Each record is a transcript of the original. The information varies but you can find the following about your ancestor:
The Derbyshire Registrar's Birth Index covers marriages registered in the English county of Derbyshire from the introduction of civil registration in 1837. There are 1,396,322 records available to search.
Before 1837, birth, marriage and death information in England was only recorded by churches. However there was recognition from Parliament that an accurate record of the population was needed for voting, planning and defence purposes. Birth, marriage and death registration for England and Wales began on July 1 1837.
Civil registration is based around registration districts. Each county is divided into districts and each district has a superintendent registrar who receives notice of all births, marriages and deaths. Each quarter the district superintendent registrar forwards copies of the district’s registrations to the Registrar General in London. The original records remain in the district. These are the records contained in this record set.
Church of England marriages were recorded by the clergy who send copies of the marriages they perform to the district and to the Registrar General. The original marriage register is kept in the parish.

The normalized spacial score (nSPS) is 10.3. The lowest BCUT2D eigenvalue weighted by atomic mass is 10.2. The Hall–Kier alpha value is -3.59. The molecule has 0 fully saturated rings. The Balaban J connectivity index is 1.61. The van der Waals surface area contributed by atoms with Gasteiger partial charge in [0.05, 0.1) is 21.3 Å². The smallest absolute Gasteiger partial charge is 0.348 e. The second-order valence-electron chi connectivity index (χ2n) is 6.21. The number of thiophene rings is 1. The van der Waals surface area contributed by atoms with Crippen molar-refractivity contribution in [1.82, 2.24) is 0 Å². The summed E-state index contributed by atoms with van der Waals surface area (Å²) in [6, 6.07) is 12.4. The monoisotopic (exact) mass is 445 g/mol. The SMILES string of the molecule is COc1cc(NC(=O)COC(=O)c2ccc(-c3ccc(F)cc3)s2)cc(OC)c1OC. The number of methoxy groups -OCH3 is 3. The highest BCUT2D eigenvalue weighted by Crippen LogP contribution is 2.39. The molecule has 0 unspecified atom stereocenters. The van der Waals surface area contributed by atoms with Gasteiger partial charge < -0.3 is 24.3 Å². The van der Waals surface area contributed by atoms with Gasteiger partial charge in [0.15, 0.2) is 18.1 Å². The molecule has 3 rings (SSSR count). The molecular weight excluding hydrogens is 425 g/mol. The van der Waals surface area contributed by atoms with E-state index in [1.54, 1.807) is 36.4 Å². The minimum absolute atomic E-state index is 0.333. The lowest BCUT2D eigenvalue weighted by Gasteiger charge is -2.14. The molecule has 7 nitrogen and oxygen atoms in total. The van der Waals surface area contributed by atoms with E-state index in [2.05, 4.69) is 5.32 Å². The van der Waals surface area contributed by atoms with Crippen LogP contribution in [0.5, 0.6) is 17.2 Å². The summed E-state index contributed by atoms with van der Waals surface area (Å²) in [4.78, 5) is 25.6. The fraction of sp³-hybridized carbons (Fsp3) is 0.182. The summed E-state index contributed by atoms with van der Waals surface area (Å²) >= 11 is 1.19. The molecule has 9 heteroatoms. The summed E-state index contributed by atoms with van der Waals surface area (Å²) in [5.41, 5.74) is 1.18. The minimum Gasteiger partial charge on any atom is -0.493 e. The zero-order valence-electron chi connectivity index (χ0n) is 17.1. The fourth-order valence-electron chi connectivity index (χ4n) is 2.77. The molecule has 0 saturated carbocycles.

Quaker and Jewish marriages are registered directly with the Register General in London.
Until 1898, the district superintendent registrar registered other non-conformist marriages as well as performing civil marriages. By 1875 99% of all births, marriages and deaths were being recorded but don’t forget to search the Derbyshire parish records as well.
Derbyshire is in the East Midlands of England. The southern extremity of the Pennine range of hills stretches into the north of the county. The country also contains part of the National Forest with Greater Manchester to the northwest, West Yorkshire to the north, South Yorkshire to the northeast, Nottinghamshire to the east and Leicestershire to the southeast. Staffordshire is to the west and southwest and Cheshire is also to the west.
These transcripts are here thanks to the hard work of the volunteers of the Derbyshire Family History Society.